In this view an individual’s claim to being a citizen of a nation may be considered as either voluntary or as involuntary (D’Anieri 48). In terms of our self-determination, the concepts of nationalism do raise questions as to whether these concepts must be comprehended as requiring an individual to acquire full citizenship with absolute authority over any domestic or international affairs. These nationalism concepts also raise questions concerning whether an individual may require satisfying lesser requirements in order to exercise absolute forms of nationalism. With reference to the above facts, the concept of nationalism should therefore be encouraged.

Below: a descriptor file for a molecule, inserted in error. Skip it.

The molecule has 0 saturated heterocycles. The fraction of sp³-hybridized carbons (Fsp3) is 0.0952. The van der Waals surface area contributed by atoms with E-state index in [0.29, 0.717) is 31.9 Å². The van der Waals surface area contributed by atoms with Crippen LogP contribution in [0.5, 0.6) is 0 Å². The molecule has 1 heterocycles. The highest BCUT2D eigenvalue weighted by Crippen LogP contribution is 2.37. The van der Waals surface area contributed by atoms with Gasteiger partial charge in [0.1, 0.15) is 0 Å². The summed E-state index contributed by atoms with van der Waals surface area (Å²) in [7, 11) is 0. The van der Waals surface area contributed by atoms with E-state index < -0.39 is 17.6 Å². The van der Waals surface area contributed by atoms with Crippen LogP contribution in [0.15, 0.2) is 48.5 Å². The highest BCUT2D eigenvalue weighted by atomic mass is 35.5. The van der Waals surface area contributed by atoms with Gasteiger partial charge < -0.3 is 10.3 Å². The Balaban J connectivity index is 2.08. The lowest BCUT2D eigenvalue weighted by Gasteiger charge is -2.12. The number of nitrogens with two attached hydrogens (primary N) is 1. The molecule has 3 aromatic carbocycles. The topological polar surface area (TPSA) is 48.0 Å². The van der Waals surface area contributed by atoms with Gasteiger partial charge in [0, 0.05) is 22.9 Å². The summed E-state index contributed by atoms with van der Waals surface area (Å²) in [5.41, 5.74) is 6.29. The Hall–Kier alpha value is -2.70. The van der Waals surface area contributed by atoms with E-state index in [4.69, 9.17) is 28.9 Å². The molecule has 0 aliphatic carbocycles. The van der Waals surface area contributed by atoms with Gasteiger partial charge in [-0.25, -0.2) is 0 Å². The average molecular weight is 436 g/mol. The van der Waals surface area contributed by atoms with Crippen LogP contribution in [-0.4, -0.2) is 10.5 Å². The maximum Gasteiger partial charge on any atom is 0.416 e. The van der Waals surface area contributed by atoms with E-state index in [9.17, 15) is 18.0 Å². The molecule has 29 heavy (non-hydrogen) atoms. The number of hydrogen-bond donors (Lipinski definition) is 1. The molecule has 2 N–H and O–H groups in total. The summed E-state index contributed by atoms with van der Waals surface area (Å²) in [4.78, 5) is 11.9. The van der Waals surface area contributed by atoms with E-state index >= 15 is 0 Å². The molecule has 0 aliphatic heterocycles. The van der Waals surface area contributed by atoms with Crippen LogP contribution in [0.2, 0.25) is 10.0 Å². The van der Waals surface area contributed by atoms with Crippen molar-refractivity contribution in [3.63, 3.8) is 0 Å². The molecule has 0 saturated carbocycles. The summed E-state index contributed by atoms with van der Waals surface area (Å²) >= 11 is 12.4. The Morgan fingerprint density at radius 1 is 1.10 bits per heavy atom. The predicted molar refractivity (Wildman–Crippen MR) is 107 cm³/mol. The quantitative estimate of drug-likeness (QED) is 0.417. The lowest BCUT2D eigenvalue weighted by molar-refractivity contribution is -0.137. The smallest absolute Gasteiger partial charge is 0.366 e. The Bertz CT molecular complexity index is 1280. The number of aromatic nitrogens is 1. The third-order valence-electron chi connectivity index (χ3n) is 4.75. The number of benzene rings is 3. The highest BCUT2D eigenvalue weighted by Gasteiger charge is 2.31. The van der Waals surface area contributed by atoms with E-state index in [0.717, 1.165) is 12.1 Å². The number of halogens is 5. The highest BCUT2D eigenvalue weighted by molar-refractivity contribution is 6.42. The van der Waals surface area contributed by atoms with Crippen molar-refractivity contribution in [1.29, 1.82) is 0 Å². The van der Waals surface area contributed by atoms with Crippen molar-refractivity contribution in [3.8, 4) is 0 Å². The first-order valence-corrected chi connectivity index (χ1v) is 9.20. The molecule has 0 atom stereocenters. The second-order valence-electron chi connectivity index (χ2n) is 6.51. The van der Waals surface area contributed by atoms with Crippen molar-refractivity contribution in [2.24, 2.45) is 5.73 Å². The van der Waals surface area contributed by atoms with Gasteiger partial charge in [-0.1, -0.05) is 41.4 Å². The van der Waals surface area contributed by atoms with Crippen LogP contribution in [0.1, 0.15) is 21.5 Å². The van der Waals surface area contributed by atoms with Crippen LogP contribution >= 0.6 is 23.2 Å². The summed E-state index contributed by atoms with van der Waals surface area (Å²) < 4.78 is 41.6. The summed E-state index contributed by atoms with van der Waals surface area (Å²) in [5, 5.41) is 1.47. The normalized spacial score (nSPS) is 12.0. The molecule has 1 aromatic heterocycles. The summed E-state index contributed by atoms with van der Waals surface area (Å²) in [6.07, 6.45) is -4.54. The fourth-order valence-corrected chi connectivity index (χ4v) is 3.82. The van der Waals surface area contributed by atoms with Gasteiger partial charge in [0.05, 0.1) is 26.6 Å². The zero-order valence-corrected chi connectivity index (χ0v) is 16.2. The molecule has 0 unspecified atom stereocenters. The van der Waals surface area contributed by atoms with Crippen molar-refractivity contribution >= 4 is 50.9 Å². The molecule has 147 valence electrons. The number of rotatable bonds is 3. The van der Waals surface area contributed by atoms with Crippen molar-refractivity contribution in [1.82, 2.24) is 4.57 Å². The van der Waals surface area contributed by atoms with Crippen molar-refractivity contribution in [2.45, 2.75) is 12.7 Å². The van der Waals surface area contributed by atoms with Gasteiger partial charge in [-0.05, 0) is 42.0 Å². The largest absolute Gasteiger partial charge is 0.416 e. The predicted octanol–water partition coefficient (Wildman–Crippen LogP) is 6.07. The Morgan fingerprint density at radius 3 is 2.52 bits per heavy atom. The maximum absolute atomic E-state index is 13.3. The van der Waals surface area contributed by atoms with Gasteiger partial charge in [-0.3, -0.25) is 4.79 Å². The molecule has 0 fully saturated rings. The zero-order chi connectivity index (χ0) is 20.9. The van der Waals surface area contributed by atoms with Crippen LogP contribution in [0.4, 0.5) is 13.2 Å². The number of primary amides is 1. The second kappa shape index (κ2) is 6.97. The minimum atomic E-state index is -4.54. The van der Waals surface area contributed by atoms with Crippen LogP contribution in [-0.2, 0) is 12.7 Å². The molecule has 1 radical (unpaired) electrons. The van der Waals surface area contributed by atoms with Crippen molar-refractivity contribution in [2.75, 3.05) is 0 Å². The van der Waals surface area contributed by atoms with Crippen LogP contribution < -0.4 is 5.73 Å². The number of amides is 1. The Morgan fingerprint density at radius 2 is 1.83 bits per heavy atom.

The concepts of nationalism have previously been used by different people who have mainly been unsatisfied by the inconsistencies that exist between the social orders of their people and their identification with a country’s traditional identity (D’Anieri 119). Such a situation normally results in anomie, a situation that requires the intervention of nationalists for efficient resolutions to the people’s problems (D’Anieri 125). In such situations, the societies have had to reinterpreting their identities while eliminating those elements that are perceived as being unacceptable for the major reason of reunifying their communities. For example, in the 18th century, the concepts of nationalism brought about the French revolution when the French citizens decided to begin pushing for ethnic equality and popular sovereignties. Another good example of an instance where nationalism has led to the self determination aimed at ensuring popular sovereignty occurred during the American Revolution (D’Anieri 122). The Cuban Revolution that was led by former leader, Fidel Castro is another example of an instance where the forces of nationalism encouraged the people’s self-determination that was aimed at ousting the government of Fulgencio Batista. His government, which was backed by the unpopular